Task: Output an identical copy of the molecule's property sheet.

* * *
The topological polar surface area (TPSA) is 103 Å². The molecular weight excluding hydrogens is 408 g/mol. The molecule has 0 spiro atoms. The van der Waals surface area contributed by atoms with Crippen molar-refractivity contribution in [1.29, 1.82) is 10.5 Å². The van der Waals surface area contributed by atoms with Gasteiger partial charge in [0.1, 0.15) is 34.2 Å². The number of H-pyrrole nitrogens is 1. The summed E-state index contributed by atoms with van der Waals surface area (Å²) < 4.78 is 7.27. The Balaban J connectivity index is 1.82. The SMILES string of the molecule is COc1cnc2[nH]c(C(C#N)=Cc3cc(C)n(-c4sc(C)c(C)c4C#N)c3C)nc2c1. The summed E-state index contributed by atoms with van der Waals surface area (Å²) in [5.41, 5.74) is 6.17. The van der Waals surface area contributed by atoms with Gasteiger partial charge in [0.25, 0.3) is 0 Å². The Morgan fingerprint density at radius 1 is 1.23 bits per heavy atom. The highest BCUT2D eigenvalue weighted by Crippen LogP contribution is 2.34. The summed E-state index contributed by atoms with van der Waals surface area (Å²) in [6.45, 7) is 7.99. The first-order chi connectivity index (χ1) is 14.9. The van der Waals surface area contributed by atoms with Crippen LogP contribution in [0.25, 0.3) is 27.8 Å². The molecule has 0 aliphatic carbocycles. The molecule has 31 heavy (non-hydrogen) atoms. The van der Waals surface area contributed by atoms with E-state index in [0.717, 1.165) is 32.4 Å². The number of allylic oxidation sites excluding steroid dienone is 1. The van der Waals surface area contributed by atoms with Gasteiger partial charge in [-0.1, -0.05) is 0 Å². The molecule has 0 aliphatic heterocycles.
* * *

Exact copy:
The topological polar surface area (TPSA) is 103 Å². The molecular weight excluding hydrogens is 408 g/mol. The molecule has 0 spiro atoms. The van der Waals surface area contributed by atoms with Crippen molar-refractivity contribution in [1.29, 1.82) is 10.5 Å². The van der Waals surface area contributed by atoms with Gasteiger partial charge in [0.1, 0.15) is 34.2 Å². The number of H-pyrrole nitrogens is 1. The summed E-state index contributed by atoms with van der Waals surface area (Å²) < 4.78 is 7.27. The Balaban J connectivity index is 1.82. The SMILES string of the molecule is COc1cnc2[nH]c(C(C#N)=Cc3cc(C)n(-c4sc(C)c(C)c4C#N)c3C)nc2c1. The summed E-state index contributed by atoms with van der Waals surface area (Å²) in [5.41, 5.74) is 6.17. The van der Waals surface area contributed by atoms with Gasteiger partial charge in [0.25, 0.3) is 0 Å². The Morgan fingerprint density at radius 1 is 1.23 bits per heavy atom. The highest BCUT2D eigenvalue weighted by Crippen LogP contribution is 2.34. The summed E-state index contributed by atoms with van der Waals surface area (Å²) in [6.45, 7) is 7.99. The first-order chi connectivity index (χ1) is 14.9. The van der Waals surface area contributed by atoms with Crippen LogP contribution in [0.25, 0.3) is 27.8 Å². The molecule has 0 aliphatic carbocycles. The molecule has 31 heavy (non-hydrogen) atoms. The van der Waals surface area contributed by atoms with E-state index in [0.717, 1.165) is 32.4 Å². The number of allylic oxidation sites excluding steroid dienone is 1. The van der Waals surface area contributed by atoms with Gasteiger partial charge in [-0.1, -0.05) is 0 Å². The molecule has 0 aliphatic heterocycles.